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Table of Contents
LETTER TO EDITOR
Year : 2013  |  Volume : 29  |  Issue : 2  |  Page : 271-272

Anesthetic management of difficult airway in a patient with massive neurofibroma of face: Utility of Rendell Baker Soucek mask and left molar approach for ventilation and intubation


Department of Anaesthesiology and Critical Care, Pt. B. D. Sharma University of Health Sciences, Rohtak, Haryana, India

Date of Web Publication13-May-2013

Correspondence Address:
Teena Bansal
Department of Anaesthesiology and Critical Care, Pt. B. D. Sharma University of Health Sciences, Rohtak, Haryana
India
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Source of Support: None, Conflict of Interest: None


DOI: 10.4103/0970-9185.111735

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How to cite this article:
Saini S, Bansal T. Anesthetic management of difficult airway in a patient with massive neurofibroma of face: Utility of Rendell Baker Soucek mask and left molar approach for ventilation and intubation. J Anaesthesiol Clin Pharmacol 2013;29:271-2

How to cite this URL:
Saini S, Bansal T. Anesthetic management of difficult airway in a patient with massive neurofibroma of face: Utility of Rendell Baker Soucek mask and left molar approach for ventilation and intubation. J Anaesthesiol Clin Pharmacol [serial online] 2013 [cited 2019 Dec 9];29:271-2. Available from: http://www.joacp.org/text.asp?2013/29/2/271/111735

Dear Editor,

Mask ventilation is an essential skill in airway management, and loss of control of mask ventilation can create a situation from can ventilate, can't intubate to a situation of can't ventilate, can't intubate. We wish to describe the utility of Rendell Baker Soucek mask and left molar approach for mask ventilation and tracheal intubation in a patient of massive neurofibroma of face scheduled for debulking of the mass.

A 45 kg, 28-year-old woman was scheduled for debulking of a neurofibroma occupying almost the entire right half of the face. This lesion, involving right nasal alae and right eyelid, was present since 20 years, was painless, and had progressed to size shown in. The patient could not see with her right eye. There was no other positive medical history. Her cardiovascular and respiratory systems were unremarkable. She had no upper incisors, and movements of neck and temporo-mandibular joints were normal. The lesion was involving the upper lip on the right side and covering half of the oral opening. Nasal passage on the right side was compressed by the lesion; however, left nostril was patent. It was impossible to visualize oropharyngeal structures for Mallampati airway grading as only the left half of the mouth could be opened. Chest X-ray showed thoracic scoliosis. X-rays of the cervical spine and soft tissue neck were both normal. Computed tomography scan of head/brain and echocardiography were normal limits. Relevant investigations were within normal limits.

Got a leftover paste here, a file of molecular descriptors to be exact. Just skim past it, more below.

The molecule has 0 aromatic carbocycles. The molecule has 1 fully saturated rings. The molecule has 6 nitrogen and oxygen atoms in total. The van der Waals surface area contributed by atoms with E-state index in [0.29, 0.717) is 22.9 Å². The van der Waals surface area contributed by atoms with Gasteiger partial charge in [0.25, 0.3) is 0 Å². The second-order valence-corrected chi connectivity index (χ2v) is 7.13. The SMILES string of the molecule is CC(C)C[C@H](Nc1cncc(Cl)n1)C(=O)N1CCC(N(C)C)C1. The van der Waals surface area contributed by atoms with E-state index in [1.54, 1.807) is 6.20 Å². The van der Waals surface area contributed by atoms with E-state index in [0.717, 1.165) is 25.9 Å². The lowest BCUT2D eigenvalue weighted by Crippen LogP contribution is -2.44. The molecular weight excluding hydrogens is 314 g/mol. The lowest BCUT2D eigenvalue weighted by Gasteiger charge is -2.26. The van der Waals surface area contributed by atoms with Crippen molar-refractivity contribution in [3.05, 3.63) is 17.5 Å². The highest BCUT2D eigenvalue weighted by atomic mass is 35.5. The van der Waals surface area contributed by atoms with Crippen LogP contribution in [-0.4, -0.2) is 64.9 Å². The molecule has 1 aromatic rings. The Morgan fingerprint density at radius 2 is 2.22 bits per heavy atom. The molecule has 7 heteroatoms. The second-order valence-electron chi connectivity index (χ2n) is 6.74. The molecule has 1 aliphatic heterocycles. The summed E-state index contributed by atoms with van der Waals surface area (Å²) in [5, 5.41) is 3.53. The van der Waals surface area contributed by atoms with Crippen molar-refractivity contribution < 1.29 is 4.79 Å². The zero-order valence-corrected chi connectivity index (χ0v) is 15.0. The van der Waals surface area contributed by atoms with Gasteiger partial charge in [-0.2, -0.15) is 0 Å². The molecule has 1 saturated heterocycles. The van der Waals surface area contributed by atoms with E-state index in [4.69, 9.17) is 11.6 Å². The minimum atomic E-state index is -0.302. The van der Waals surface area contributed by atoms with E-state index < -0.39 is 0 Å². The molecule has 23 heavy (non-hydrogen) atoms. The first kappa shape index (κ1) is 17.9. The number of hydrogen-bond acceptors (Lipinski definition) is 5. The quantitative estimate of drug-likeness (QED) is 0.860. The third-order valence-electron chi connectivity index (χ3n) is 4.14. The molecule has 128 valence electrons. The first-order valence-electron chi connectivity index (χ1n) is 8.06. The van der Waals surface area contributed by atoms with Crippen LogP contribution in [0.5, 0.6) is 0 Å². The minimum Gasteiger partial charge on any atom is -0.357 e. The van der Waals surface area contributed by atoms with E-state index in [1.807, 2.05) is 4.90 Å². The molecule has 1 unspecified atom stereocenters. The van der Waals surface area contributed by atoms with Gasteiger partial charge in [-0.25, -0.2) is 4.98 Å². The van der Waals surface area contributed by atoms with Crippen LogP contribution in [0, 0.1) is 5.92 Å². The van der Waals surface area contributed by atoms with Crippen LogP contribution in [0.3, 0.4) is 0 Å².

General anesthesia was planned for the procedure. As our patient was not convinced for awake intubation, we decided to intubate the patient under anesthesia. Difficult airway cart including fiberscope was kept ready. Patient was pre-oxygenated. We could not achieve adequate seal over nose and mouth with anatomical facemask, so we decided to use a Rendell Baker Soucek mask for ventilation kept over nose only for adequate seal to be achieved. Anesthesia was induced with 8% sevoflurane in oxygen delivered via a Rendell Baker Soucek mask kept over patient's nose with the lips pursed, and adequate seal was achieved. When adequate depth of anesthesia had been achieved, ability to mask ventilate was judged using assisted ventilation, and propofol 30 mg with fentanyl 50 mcg were given intravenously. Oropharynx was topically anesthetized with 2 puffs of 10% lignocaine spray. Laryngoscopy with left molar approach was done using Macintosh blade #3 and after visualizing the glottis, the trachea successfully intubated with a 7 mm ID endotracheal tube. The peri-operative period was uneventful.